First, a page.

Under FACT 0, railway operators will note that many complications go away. It provides unprecedented opportunities to introduce demand-led instantaneous scheduling that can be finely tuned to meet the various expected peaks and troughs in the service, and even demand that can appear at very short notice. The service controller presses a button and more trains come into service, just like that. The technology to do this already exists, and the benefits are significant, especially where disrupted train service can be corrected almost immediately. It also has the advantage of quicker turnaround times and minimal time wasted at stations, which can save trains.
These advantages are far harder to achieve on a staffed system because sitting behind every working timetable are duty schedules for all the staff involved (‘diagrams’ in main line speak). One cannot simply put unplanned trains into service: the extra staff have to be there. Their reliefs have to be planned ahead. Staff have definite hours of duty, and expectations of a break near the middle of the period. It is accepted that staff should be treated this way, but clearly it is a constraint to flexibility of operation. The cost of the train staff payroll is very high, as is all the scheduling and management resource that is required. Readers can see why a FACT 0 solution might appear attractive.

Moreover, looking back into history, we see that Underground drivers were once practically engineers as well. They had both to drive the trains and when something went wrong they were pretty much expected to fix it; of course they then had access to all the equipment. We have since seen equipment disappear from view so it cannot be got at. We have seen it become more reliable, so lack of familiarity with failure becomes a huge problem. We have seen trains become more complicated. We have seen automation, with the driver’s job now done by electronics whilst the person in the cab has become a traditional guard. From the perspective of those footing the bill, the inescapable conclusion is that they are paying more and more to get less and less.

With ever more intense and heavily used services, and ever more reliable equipment, when something does go wrong, are we beginning to ask too much of the operator? The system is becoming increasingly less tolerant of failure and it may be a good time to review the responsibilities of everyone who might get involved. It is a huge responsibility to find oneself alone on a train presiding over what could either be a minor, easily fixable occurrence, but where a missed symptom, unremembered procedure or just bad luck suddenly precipitates a major incident; there have been several recently which reinforce this suspicion. This is no reflection on the majority of staff, it is a systems problem that is also being faced in other industries, and perhaps the airline industry would suggest a comparison.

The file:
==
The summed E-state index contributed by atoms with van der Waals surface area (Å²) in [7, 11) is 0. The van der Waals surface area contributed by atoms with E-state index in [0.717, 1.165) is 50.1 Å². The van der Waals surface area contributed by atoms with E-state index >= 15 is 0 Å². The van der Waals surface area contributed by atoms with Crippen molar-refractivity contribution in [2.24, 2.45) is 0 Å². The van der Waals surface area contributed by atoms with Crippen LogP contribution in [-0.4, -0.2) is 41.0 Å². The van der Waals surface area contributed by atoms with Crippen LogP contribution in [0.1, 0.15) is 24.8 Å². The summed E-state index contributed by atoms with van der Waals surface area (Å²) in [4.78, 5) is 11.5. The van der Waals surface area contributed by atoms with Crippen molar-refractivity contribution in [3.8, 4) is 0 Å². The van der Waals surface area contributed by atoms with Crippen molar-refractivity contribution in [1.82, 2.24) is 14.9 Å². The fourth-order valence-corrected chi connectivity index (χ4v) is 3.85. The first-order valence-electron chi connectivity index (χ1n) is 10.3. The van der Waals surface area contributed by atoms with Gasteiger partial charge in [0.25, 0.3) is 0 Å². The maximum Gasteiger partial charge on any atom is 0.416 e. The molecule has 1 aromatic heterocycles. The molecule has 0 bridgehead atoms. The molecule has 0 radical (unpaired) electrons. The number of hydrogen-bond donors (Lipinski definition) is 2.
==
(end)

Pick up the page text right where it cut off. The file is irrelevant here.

Even very reliable equipment is still not failure-free, and secondary failures can mask the symptoms of the first, with unfortunate results for the inexperienced. Traditionally, system operators devise additional processes and training to overcome apparent systems failure, which is expensive, inefficient and may not even work, especially when something really unusual happens. The outcome is ever more training for ever less frequent eventualities, pushing costs up, without necessarily the confidence that when something does go wrong all will be well. The consequences of a suboptimal response on a (frankly) overcrowded network could be very serious. Is an expensively-trained train operator in the driving cab the best solution to handling rare but inevitable failures? I don’t think anyone has an answer, but I do understand why the question is being asked.

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About Modern Railways

Established for over 50 years, Modern Railways has earned its reputation in the industry as a highly respected, monthly railway magazine. Providing in-depth coverage of all aspects of the rail industry, from traction and rolling stock to signalling and infrastructure management, Modern Railways carries the latest news alongside detailed analysis.